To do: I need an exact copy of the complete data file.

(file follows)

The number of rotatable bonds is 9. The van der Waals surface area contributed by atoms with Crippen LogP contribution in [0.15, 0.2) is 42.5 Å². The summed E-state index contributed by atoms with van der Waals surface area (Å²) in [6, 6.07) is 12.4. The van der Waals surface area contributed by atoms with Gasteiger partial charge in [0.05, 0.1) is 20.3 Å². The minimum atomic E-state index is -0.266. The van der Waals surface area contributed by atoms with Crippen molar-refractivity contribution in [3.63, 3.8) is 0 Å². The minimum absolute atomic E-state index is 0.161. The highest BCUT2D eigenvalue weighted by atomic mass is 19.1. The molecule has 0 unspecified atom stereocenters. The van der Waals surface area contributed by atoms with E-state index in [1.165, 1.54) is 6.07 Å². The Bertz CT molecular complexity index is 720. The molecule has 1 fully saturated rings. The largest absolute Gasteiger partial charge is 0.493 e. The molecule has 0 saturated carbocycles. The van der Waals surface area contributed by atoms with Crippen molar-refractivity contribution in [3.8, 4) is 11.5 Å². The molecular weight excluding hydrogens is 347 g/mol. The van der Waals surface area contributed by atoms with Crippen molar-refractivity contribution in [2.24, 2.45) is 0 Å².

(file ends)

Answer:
The number of rotatable bonds is 9. The van der Waals surface area contributed by atoms with Crippen LogP contribution in [0.15, 0.2) is 42.5 Å². The summed E-state index contributed by atoms with van der Waals surface area (Å²) in [6, 6.07) is 12.4. The van der Waals surface area contributed by atoms with Gasteiger partial charge in [0.05, 0.1) is 20.3 Å². The minimum atomic E-state index is -0.266. The van der Waals surface area contributed by atoms with Crippen molar-refractivity contribution in [3.63, 3.8) is 0 Å². The minimum absolute atomic E-state index is 0.161. The highest BCUT2D eigenvalue weighted by atomic mass is 19.1. The molecule has 0 unspecified atom stereocenters. The van der Waals surface area contributed by atoms with E-state index in [1.165, 1.54) is 6.07 Å². The Bertz CT molecular complexity index is 720. The molecule has 1 fully saturated rings. The largest absolute Gasteiger partial charge is 0.493 e. The molecule has 0 saturated carbocycles. The van der Waals surface area contributed by atoms with Crippen molar-refractivity contribution in [3.8, 4) is 11.5 Å². The molecular weight excluding hydrogens is 347 g/mol. The van der Waals surface area contributed by atoms with Crippen molar-refractivity contribution in [2.24, 2.45) is 0 Å².